As a 28-year-old car, it passed into even more unusual ownership. At the height of the Eighties classic-car investor boom, it was bought for £82,850 by a mysterious Hong Kong-based businessman by the name of Milan S Theodorovich. Seemingly a fashion magnate based at the epicentre of the couturier district – Ocean Centre – Theodorovich ran Metamorphosis Ltd, and based himself at one of Hong Kong’s most exclusive addresses, City Tower One – itself freshly completed in 1988.
And yet, the car still didn’t leave London, at least not yet. In a letter of 17 August 1992, Rory McGlade of classic specialist PJ Fischer entrusted with storing the car, warned Theodorovich that it was suffering because of an extreme lack of use. ‘We should regularly take the vehicle for a exercise run to keep it in good shape,’ he recommended. Theodorovich consented to runs of 50 miles every three months at a cost of £100 a trip, on top of the £100 monthly storage fee and £107 insurance bill this barely-used car was already costing him.
In 2000, Theodorovich changed his mind and had the car converted to left-hand drive, fitted with aircon and shipped to Hong Kong. It remained there until a restoration that returned the steering wheel to its original position, prior to a sale that brought it back to the UK in 2018. It still has just 30,000 miles on its odometer. It’s ready to start the next chapter of its life now. However, as I waft along beneath the boughs of broad Kentish oaks, knowing deep down that it’ll probably end up going to someone with a converted barn-based collection on the edge of the countryside, I can’t help but think it’ll be a shame that it’s unlikely to see the bustle of city life again. Because that’s where this car was born, and what fuelled its ownership into its classic years too.
Rolls-Royces might traditionally have been the car of choice for the landed gentry, but this one was created for a different kind of splendour. I can imagine Max Wilson dashing from hotel to nightclub in it, roof down with his equally young friends clustered on the back seat, music blasting out of the custom hi-fi, a dazzling flash of silver flamboyance dropping the jaws of passers-by in early- Sixties London. And it would seem just at home gliding serenely through the dazzling neon cacophony of downtown Tsim Sha Tsui and Kowloon too, an air-conditioned island of red leather serenity and high fashion amid the urban chaos. This car seems drawn to city life – it would be a shame to keep it from enjoying it once again.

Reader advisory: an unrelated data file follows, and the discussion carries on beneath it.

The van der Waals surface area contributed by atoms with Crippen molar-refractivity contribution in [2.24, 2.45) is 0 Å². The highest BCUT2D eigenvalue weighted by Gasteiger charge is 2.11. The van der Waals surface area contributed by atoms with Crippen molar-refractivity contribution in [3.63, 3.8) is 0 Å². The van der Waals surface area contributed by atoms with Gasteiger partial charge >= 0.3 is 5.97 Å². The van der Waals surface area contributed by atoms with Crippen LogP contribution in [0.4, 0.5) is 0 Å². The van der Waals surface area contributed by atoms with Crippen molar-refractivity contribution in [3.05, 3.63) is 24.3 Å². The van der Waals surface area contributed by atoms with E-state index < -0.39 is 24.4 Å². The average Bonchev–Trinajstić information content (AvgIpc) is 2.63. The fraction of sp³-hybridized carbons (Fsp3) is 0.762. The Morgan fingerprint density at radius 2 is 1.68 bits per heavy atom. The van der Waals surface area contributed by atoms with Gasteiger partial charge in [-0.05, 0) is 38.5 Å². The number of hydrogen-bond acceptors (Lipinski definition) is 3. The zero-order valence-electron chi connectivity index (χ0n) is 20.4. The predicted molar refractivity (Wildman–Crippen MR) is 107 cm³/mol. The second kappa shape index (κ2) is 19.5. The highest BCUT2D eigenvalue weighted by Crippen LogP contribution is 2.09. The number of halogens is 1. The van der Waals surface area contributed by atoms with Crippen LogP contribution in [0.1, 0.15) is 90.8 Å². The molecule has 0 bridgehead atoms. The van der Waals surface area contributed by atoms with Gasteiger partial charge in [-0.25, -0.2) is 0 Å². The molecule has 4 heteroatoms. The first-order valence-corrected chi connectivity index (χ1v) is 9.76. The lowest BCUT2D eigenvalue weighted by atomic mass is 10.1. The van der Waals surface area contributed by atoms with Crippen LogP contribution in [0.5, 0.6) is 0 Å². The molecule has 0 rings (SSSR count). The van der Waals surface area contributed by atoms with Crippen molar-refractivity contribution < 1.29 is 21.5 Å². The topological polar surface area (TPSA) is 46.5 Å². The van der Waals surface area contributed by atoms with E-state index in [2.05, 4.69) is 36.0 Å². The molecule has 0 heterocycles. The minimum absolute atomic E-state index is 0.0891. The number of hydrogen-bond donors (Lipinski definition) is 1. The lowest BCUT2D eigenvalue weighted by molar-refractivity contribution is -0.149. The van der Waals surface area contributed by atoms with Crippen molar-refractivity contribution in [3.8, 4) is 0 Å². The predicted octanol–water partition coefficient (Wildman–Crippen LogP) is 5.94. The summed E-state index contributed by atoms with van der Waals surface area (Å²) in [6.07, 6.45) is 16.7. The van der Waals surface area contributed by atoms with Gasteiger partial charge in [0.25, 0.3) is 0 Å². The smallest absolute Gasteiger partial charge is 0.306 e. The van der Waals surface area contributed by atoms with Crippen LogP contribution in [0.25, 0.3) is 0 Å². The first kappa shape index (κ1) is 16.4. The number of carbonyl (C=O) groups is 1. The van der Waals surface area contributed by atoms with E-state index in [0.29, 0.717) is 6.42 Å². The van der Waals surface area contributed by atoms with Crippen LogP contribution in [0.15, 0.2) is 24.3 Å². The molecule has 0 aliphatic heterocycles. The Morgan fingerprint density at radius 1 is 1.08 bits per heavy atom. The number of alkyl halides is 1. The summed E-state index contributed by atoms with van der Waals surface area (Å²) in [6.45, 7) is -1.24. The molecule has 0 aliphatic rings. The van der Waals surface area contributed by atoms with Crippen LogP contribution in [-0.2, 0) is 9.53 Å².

Thanks to DM Historics (dmhistorics.com), where the car is for sale
TECHNICAL DATA FILE SPECIFICATIONS 1960 Rolls-Royce Silver Cloud II DHC
Engine 6230cc, 90deg V8, ohv, two SU HD6 Carburettors
Max Power 280bhp @ 4500rpm (est)
Max Torque 340lb ft @ 2500rpm (est)
Transmission GM Hydramatic four-speed automatic, rear-wheel drive
Steering Cam and roller, power-assisted
Suspension Front: independent, wishbones, radius arms, coil springs, lever-arm hydraulic dampers, antiroll bar. Rear: live axle, semi-elliptic leaf springs, radius arm, adjustable two-position lever-arm hydraulic dampers
Brakes Servo-assisted Girling drums front and rear
Performance Top speed: 113mph;
Fuel consumption 12mpg
Cost new £5365
Asking price £450,000
Will SUV-like lofty driving position convince this Rolls’ next owner to deploy it as a cool car about town? We can only hope…
Thanks to the special-order electrification of the hood and front windows, the Silver Cloud DHC is more practical than most convertibles of the era.
Used mainly for city lopes, the Silver Cloud has covered just over 30,000 miles to date First registered to Wilson Interests of Earls Court Road The trappings of (entirely legal) people-trafficking success.
Driver-centric ideology and softly-curved bonnet suggests Rolls-Royce was allowing some Bentley DNA seepage to attract younger new-money types.
Hand-painted burgundy coachline was specified new and renewed by Hooper via Jack Barclay in 1973.
Angular grille is at odds with the bonnet’s Bentley-like curvature.
The 6.2-litre V8 proves an excellent Vivaldi backing track.
OWNING A ROLLS-ROYCE SILVER CLOUD
Serial Rolls-Royce buyer Peter Brown has owned his Silver Cloud II saloon for four years, and uses it regularly, interchanging it with his daily-driver Peugeot. ‘Unfortunately, factory-bodied Clouds are steel, so you have to constantly budget for rust otherwise it’ll just run away from you,’ he warns. ‘I spent £600 last year, £800 this year, and just under £1k two years ago, just to keep it at bay – you can’t put filler in it! You can see orange breaking through them, not like the older aluminium-bodied cars.
‘I also like it because it’s pre-electronics, although sadly it has electric windows. There’s an awful lot to go wrong with a 50-year-old motor pulling chains, and five pages are dedicated to repairing it in the owners’ manual! ‘You have to be very careful when buying one, because according to Lord Hives it was a car “that no matter how it is abused will keep going long after any other car.” This leads to some being bodged when they need proper servicing. You don’t have to take it to a £130-an-hour specialist, but parts are unavoidably expensive – renewing the brakes last year cost £2k!’